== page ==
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Saturday, January 17, 2009

Another Year of Farming Starts Today

Yep, here we go we started farming. Fertilizer is key to getting a good crop of alfalfa. We were hoping that there would be snow on the ground when we spread the fertilizer and then a nice blanket of fresh snow would fall to cover it the snow melts it takes the fertilizer into the ground. But, that's not happening this year.

It almost looks like snow doesn't it? But, it's just a real heavy frost this morning. By Wednesday of this week, they're forecasting rain or snow. It'll work just as well though.

We hire a neighbor to cut, rake, and bale our hay. It's too expensive to buy all that equipment for our small 45 acres of alfalfa. Today we borrowed the neighbor's tractor to pull the fertilizer wagon...My Man is driving it...loving to play with the "big boy" toys!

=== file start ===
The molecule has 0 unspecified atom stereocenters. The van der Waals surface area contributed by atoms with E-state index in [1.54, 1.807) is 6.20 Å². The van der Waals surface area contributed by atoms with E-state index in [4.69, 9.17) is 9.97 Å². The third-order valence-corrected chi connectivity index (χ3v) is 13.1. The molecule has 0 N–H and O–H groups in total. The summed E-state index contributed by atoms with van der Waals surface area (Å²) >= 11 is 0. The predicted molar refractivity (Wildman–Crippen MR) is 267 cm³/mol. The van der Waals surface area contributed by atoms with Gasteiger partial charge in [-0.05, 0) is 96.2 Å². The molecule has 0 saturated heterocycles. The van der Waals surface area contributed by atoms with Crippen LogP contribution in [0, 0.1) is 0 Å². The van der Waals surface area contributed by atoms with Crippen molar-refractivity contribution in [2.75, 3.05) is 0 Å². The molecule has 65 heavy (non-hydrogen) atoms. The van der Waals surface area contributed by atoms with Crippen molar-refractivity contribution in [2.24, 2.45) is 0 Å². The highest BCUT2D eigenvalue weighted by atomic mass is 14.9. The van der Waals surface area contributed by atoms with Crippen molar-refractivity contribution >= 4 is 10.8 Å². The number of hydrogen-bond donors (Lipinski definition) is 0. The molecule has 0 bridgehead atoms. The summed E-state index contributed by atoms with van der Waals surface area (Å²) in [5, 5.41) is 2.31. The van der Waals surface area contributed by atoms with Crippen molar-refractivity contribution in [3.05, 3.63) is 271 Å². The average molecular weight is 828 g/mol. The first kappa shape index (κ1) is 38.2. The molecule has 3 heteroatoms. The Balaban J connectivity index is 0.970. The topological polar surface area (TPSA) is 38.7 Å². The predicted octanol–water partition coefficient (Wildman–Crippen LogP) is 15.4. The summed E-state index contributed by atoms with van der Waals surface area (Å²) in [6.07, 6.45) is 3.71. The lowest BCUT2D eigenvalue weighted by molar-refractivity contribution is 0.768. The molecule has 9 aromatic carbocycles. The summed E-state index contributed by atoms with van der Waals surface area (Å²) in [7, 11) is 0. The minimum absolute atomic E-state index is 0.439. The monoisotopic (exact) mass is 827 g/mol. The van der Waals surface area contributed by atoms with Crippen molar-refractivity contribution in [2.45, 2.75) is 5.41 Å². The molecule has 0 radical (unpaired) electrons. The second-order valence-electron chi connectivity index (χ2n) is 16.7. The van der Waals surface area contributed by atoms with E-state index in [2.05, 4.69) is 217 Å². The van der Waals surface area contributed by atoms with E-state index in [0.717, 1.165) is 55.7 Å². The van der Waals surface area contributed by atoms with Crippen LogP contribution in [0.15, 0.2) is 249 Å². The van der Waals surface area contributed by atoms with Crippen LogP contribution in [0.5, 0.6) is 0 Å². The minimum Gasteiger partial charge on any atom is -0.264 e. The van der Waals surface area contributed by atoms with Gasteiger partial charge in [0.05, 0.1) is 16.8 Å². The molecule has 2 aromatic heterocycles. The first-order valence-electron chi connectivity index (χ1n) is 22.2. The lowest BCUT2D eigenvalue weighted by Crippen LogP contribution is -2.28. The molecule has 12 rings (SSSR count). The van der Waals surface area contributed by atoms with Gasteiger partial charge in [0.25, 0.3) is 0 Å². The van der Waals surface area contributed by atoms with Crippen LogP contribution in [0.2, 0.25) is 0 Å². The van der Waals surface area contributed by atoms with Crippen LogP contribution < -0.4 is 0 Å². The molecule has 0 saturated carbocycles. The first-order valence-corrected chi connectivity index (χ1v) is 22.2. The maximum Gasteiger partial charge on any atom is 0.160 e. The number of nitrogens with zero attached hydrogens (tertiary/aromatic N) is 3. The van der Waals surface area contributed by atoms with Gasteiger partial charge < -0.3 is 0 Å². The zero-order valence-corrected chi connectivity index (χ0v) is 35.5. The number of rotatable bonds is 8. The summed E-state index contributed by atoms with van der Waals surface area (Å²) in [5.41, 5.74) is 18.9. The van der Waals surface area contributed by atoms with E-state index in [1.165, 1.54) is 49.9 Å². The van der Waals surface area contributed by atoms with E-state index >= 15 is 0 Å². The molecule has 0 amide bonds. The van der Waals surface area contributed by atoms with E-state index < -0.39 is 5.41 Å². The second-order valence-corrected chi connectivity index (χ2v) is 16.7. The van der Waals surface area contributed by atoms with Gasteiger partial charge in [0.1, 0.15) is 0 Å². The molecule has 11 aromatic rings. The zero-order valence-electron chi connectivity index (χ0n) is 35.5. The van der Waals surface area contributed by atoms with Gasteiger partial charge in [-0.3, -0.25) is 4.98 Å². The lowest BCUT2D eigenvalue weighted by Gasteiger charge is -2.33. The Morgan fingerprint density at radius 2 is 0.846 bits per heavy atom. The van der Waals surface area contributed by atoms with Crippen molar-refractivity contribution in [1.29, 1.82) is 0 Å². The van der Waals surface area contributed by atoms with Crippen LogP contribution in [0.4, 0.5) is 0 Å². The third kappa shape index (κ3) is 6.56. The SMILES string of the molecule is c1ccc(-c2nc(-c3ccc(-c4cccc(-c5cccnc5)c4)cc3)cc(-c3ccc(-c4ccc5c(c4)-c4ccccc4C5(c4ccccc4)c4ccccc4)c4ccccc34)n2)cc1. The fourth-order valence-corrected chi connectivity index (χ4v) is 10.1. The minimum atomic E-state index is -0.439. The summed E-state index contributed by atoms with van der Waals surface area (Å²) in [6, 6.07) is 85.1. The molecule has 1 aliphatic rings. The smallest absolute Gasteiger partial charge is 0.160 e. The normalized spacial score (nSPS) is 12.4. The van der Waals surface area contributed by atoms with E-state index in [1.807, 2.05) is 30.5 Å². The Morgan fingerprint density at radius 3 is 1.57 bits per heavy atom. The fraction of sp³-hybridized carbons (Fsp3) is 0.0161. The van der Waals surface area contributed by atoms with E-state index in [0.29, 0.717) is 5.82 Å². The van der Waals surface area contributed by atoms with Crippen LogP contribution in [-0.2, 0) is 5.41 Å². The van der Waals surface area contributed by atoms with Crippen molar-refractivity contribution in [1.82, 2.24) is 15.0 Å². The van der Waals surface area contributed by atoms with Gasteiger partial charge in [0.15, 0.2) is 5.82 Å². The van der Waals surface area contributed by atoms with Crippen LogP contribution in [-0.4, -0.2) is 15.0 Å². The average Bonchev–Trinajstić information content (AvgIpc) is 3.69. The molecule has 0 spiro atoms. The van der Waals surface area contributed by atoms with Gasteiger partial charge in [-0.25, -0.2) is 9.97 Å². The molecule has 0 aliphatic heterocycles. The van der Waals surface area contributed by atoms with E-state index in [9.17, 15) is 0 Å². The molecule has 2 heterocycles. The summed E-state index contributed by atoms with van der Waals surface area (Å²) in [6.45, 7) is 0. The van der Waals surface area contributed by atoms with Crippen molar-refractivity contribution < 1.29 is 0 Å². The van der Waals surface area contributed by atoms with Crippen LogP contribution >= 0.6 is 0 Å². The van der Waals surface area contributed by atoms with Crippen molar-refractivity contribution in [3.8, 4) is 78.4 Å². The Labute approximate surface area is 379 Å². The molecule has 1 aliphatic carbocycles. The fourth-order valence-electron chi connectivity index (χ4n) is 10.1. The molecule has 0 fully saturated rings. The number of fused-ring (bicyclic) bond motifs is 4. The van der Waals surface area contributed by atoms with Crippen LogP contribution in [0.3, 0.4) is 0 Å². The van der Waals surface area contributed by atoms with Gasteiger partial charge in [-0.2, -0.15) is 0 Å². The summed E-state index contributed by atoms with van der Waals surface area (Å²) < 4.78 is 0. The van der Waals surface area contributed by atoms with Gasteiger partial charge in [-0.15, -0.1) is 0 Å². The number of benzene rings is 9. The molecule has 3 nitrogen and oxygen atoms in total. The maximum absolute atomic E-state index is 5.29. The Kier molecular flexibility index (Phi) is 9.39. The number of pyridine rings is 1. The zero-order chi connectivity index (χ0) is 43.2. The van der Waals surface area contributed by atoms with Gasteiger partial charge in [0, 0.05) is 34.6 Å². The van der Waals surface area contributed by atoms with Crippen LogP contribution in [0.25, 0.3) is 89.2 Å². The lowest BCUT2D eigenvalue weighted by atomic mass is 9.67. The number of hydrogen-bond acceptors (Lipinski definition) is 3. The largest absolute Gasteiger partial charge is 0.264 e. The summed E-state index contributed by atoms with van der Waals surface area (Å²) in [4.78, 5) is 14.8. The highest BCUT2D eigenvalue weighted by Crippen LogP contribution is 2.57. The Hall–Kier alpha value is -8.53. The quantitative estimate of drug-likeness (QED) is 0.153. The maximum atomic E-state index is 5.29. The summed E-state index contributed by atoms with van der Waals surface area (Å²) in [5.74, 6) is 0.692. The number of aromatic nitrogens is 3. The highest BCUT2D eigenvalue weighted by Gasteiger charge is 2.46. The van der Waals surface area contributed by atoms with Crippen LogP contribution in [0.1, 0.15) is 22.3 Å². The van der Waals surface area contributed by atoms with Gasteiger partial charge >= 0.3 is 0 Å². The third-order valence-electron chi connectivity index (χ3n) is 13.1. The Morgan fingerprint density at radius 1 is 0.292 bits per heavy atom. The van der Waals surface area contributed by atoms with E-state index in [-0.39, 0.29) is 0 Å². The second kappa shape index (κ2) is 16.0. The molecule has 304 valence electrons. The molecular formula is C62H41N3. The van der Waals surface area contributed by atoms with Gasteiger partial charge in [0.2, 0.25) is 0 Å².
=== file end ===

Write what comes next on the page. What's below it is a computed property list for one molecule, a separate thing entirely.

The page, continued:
Before we know it, the alfalfa will come out of dormancy and we'll be irrigating again!



The Wife said...

Don't ya just love good neighbors. We borrow our neighbor's tractor ALL THE TIME! I think we should make some payments as much as we use it! Good luck with the farmin'!

Laughing Orca Ranch said...

How far are you from your nearest neighbors? I bet when you're so rural, the neighbors all rely on each other to help one another.
Ironic that folks with neighbors cose enough to reach out and touch in the suburbs or city barely know each other.

So how big is your entire spread if 45 acres is just the irrigated alfalfa crop? How long have you guys been growing alfalfa?

Gosh, way too many nosy questions! Sorry!
I think it's just fascinating the life you live. I look forward to seeing your alfalfa fields as they grow and mature.

That frost looks so cold, but also pretty :)


Pony Girl said...

Hard to believe it's time to start working on crops in January! Your man looks like he's having a great time with the big toys! I forgot, do you sell your hay or do you keep it for yourself? Do you sell it locally or export it out of state?

Kathleen Coy said...

Wow, it does seem early to be farming. But of course out here all we have is corn and soybeans.

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